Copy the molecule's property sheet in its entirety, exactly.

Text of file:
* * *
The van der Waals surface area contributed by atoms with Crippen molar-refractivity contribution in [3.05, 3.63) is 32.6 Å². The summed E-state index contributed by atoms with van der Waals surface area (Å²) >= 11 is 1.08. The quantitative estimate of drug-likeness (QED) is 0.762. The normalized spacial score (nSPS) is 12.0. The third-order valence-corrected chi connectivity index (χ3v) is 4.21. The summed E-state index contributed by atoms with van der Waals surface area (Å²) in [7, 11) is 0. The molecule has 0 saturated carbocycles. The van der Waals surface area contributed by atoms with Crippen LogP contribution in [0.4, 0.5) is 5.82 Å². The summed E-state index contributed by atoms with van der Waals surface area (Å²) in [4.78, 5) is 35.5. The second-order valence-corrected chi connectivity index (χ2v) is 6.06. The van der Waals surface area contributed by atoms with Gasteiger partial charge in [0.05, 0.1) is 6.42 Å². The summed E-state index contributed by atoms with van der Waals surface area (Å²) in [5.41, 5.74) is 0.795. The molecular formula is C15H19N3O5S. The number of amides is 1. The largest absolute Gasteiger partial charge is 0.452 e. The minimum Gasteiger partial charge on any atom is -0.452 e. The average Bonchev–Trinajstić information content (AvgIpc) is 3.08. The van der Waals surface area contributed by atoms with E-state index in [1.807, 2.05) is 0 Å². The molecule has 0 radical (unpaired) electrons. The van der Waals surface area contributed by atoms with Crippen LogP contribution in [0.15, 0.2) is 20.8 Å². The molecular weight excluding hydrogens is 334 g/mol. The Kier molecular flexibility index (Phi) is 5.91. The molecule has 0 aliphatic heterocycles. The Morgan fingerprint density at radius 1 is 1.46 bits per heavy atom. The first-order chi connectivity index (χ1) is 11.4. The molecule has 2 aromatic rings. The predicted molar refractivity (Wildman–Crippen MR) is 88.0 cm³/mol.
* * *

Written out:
The van der Waals surface area contributed by atoms with Crippen molar-refractivity contribution in [3.05, 3.63) is 32.6 Å². The summed E-state index contributed by atoms with van der Waals surface area (Å²) >= 11 is 1.08. The quantitative estimate of drug-likeness (QED) is 0.762. The normalized spacial score (nSPS) is 12.0. The third-order valence-corrected chi connectivity index (χ3v) is 4.21. The summed E-state index contributed by atoms with van der Waals surface area (Å²) in [7, 11) is 0. The molecule has 0 saturated carbocycles. The van der Waals surface area contributed by atoms with Crippen LogP contribution in [0.4, 0.5) is 5.82 Å². The summed E-state index contributed by atoms with van der Waals surface area (Å²) in [4.78, 5) is 35.5. The second-order valence-corrected chi connectivity index (χ2v) is 6.06. The van der Waals surface area contributed by atoms with Gasteiger partial charge in [0.05, 0.1) is 6.42 Å². The summed E-state index contributed by atoms with van der Waals surface area (Å²) in [5.41, 5.74) is 0.795. The molecular formula is C15H19N3O5S. The number of amides is 1. The largest absolute Gasteiger partial charge is 0.452 e. The minimum Gasteiger partial charge on any atom is -0.452 e. The average Bonchev–Trinajstić information content (AvgIpc) is 3.08. The van der Waals surface area contributed by atoms with E-state index in [1.807, 2.05) is 0 Å². The molecule has 0 radical (unpaired) electrons. The van der Waals surface area contributed by atoms with Crippen LogP contribution in [0.15, 0.2) is 20.8 Å². The molecular weight excluding hydrogens is 334 g/mol. The Kier molecular flexibility index (Phi) is 5.91. The molecule has 0 aliphatic heterocycles. The Morgan fingerprint density at radius 1 is 1.46 bits per heavy atom. The first-order chi connectivity index (χ1) is 11.4. The molecule has 2 aromatic rings. The predicted molar refractivity (Wildman–Crippen MR) is 88.0 cm³/mol.